Report shows U.S. ag subsidies not as high as many countries
A new report says the U.S. is not the country paying the most in subsidies to farmers. The Organization for Economic Cooperation and Development annually analyzes 54 countries, and says ag subsidies worldwide topped 708 billion dollars per year through 2019, with around three-quarters of that paid to individual producers.
The report says U.S. subsidy support has been consistently below average, with farmers receiving 11% of gross income between 2017 and 2019, while prices received were 4% higher with milk and sugar raising the average.
The report shows the U.S. in the middle of rankings for producer support by country as a percentage of gross farm receipts, with eleven countries including China plus the European Union all paying more. The U.S. is also in the middle of the rankings based on subsidies relative to gross domestic product through 2019.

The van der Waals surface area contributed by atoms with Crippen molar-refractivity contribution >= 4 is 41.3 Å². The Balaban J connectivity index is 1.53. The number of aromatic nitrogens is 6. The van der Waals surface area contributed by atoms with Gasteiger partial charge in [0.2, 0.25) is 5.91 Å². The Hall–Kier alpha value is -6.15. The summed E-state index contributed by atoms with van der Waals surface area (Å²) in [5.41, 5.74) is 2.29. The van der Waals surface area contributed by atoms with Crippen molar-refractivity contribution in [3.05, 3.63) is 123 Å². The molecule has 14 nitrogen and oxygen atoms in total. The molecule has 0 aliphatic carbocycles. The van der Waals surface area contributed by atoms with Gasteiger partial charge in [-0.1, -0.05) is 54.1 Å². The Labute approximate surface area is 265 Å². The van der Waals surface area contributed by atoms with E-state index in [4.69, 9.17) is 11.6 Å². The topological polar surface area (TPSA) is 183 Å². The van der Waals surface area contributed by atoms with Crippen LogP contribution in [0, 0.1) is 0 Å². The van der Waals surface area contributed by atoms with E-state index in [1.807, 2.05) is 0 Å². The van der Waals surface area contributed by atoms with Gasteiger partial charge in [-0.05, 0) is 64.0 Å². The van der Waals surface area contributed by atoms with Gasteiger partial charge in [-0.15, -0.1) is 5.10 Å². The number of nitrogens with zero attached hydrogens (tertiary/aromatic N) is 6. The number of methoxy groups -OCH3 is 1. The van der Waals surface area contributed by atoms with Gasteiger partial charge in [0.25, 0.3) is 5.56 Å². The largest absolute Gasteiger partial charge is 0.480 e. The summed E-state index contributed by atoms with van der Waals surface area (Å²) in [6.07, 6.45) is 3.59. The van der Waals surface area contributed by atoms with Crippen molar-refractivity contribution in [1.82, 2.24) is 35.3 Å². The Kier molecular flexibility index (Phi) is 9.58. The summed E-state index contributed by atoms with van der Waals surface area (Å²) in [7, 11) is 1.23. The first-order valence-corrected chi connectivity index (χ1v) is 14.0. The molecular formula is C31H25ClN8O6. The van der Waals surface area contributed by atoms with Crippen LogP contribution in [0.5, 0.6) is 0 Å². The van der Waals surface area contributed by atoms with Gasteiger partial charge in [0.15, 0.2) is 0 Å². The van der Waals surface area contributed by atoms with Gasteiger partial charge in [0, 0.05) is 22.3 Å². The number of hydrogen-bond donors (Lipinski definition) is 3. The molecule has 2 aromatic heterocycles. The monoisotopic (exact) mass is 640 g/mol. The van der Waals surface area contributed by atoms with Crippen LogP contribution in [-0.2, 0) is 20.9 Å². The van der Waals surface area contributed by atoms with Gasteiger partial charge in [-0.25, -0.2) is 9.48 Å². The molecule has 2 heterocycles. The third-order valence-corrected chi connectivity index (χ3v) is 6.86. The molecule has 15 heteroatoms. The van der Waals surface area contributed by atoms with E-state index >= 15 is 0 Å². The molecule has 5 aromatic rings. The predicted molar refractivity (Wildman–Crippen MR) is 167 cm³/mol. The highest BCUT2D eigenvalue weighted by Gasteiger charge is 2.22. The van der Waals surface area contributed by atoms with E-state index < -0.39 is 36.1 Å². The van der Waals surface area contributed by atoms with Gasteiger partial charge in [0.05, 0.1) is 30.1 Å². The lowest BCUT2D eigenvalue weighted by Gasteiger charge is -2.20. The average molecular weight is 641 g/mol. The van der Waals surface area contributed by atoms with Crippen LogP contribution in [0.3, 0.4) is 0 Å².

The organization says half of the worldwide direct payments were done in ways that tend to distort markets, including market price support and subsidies linked to output or use of unconstrained inputs.
Other points from the report:
- The report considers China an emerging economy.
- Most countries offer tax concessions on personal income from farming, mostly targeted to smaller farms.
- Countries like Argentina and India taxed ag producers, depressing domestic commodity prices.
- Poorer countries say global subsidies by richer nations disproportionately disadvantage their producers.